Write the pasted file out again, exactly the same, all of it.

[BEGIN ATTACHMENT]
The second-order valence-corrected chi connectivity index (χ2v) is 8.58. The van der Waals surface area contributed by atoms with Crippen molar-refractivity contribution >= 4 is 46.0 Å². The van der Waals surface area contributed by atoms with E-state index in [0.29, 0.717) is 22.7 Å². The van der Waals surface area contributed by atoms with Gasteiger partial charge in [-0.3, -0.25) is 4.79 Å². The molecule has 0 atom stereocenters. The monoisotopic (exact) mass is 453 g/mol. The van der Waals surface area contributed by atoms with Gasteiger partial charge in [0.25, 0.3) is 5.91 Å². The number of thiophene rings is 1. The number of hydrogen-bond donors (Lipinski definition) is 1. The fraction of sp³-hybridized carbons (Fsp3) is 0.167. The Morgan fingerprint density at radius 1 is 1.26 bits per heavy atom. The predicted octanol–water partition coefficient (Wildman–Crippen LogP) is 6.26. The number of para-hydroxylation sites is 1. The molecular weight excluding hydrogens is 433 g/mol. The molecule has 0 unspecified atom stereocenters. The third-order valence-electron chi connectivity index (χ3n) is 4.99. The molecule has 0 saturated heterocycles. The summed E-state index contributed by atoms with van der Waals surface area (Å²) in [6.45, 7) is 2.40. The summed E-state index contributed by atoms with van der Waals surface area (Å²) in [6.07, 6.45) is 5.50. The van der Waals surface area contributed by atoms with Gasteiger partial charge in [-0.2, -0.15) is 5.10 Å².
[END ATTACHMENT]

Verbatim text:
The second-order valence-corrected chi connectivity index (χ2v) is 8.58. The van der Waals surface area contributed by atoms with Crippen molar-refractivity contribution >= 4 is 46.0 Å². The van der Waals surface area contributed by atoms with E-state index in [0.29, 0.717) is 22.7 Å². The van der Waals surface area contributed by atoms with Gasteiger partial charge in [-0.3, -0.25) is 4.79 Å². The molecule has 0 atom stereocenters. The monoisotopic (exact) mass is 453 g/mol. The van der Waals surface area contributed by atoms with Gasteiger partial charge in [0.25, 0.3) is 5.91 Å². The number of thiophene rings is 1. The number of hydrogen-bond donors (Lipinski definition) is 1. The fraction of sp³-hybridized carbons (Fsp3) is 0.167. The Morgan fingerprint density at radius 1 is 1.26 bits per heavy atom. The predicted octanol–water partition coefficient (Wildman–Crippen LogP) is 6.26. The number of para-hydroxylation sites is 1. The molecular weight excluding hydrogens is 433 g/mol. The molecule has 0 unspecified atom stereocenters. The third-order valence-electron chi connectivity index (χ3n) is 4.99. The molecule has 0 saturated heterocycles. The summed E-state index contributed by atoms with van der Waals surface area (Å²) in [6.45, 7) is 2.40. The summed E-state index contributed by atoms with van der Waals surface area (Å²) in [6.07, 6.45) is 5.50. The van der Waals surface area contributed by atoms with Gasteiger partial charge in [-0.2, -0.15) is 5.10 Å².